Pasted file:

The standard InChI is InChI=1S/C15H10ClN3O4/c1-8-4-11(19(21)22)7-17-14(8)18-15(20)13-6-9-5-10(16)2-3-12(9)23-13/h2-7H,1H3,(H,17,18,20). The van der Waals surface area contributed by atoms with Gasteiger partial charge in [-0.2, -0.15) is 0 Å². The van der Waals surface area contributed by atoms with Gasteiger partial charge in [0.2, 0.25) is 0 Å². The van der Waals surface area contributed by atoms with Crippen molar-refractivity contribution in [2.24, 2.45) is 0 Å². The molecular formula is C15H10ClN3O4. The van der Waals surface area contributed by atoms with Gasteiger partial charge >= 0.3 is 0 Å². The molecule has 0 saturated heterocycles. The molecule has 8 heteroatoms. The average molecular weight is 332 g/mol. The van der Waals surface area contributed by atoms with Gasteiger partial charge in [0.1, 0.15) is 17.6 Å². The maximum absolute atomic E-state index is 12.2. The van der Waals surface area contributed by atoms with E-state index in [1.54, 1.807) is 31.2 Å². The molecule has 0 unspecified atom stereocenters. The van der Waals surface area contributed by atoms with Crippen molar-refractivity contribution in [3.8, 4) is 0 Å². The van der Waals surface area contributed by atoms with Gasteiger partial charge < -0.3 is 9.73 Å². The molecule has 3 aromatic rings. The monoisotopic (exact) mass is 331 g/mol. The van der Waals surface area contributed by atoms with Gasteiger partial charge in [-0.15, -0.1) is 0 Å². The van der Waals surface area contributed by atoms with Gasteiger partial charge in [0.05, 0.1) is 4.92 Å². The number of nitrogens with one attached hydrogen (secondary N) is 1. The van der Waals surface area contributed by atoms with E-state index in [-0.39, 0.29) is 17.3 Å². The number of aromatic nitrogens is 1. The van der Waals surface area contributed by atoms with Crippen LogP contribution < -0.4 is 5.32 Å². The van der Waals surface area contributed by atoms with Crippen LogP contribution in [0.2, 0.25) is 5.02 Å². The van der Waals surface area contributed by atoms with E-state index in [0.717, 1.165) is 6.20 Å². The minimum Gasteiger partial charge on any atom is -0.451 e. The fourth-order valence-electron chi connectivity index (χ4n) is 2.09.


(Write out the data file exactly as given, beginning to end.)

The standard InChI is InChI=1S/C15H10ClN3O4/c1-8-4-11(19(21)22)7-17-14(8)18-15(20)13-6-9-5-10(16)2-3-12(9)23-13/h2-7H,1H3,(H,17,18,20). The van der Waals surface area contributed by atoms with Gasteiger partial charge in [-0.2, -0.15) is 0 Å². The van der Waals surface area contributed by atoms with Gasteiger partial charge in [0.2, 0.25) is 0 Å². The van der Waals surface area contributed by atoms with Crippen molar-refractivity contribution in [2.24, 2.45) is 0 Å². The molecular formula is C15H10ClN3O4. The van der Waals surface area contributed by atoms with Gasteiger partial charge >= 0.3 is 0 Å². The molecule has 0 saturated heterocycles. The molecule has 8 heteroatoms. The average molecular weight is 332 g/mol. The van der Waals surface area contributed by atoms with Gasteiger partial charge in [0.1, 0.15) is 17.6 Å². The maximum absolute atomic E-state index is 12.2. The van der Waals surface area contributed by atoms with E-state index in [1.54, 1.807) is 31.2 Å². The molecule has 0 unspecified atom stereocenters. The van der Waals surface area contributed by atoms with Crippen molar-refractivity contribution in [3.8, 4) is 0 Å². The van der Waals surface area contributed by atoms with Gasteiger partial charge < -0.3 is 9.73 Å². The molecule has 3 aromatic rings. The monoisotopic (exact) mass is 331 g/mol. The van der Waals surface area contributed by atoms with Gasteiger partial charge in [-0.15, -0.1) is 0 Å². The van der Waals surface area contributed by atoms with Gasteiger partial charge in [0.05, 0.1) is 4.92 Å². The number of nitrogens with one attached hydrogen (secondary N) is 1. The van der Waals surface area contributed by atoms with E-state index in [-0.39, 0.29) is 17.3 Å². The number of aromatic nitrogens is 1. The van der Waals surface area contributed by atoms with Crippen LogP contribution < -0.4 is 5.32 Å². The van der Waals surface area contributed by atoms with Crippen LogP contribution in [0.2, 0.25) is 5.02 Å². The van der Waals surface area contributed by atoms with E-state index in [0.717, 1.165) is 6.20 Å². The minimum Gasteiger partial charge on any atom is -0.451 e. The fourth-order valence-electron chi connectivity index (χ4n) is 2.09.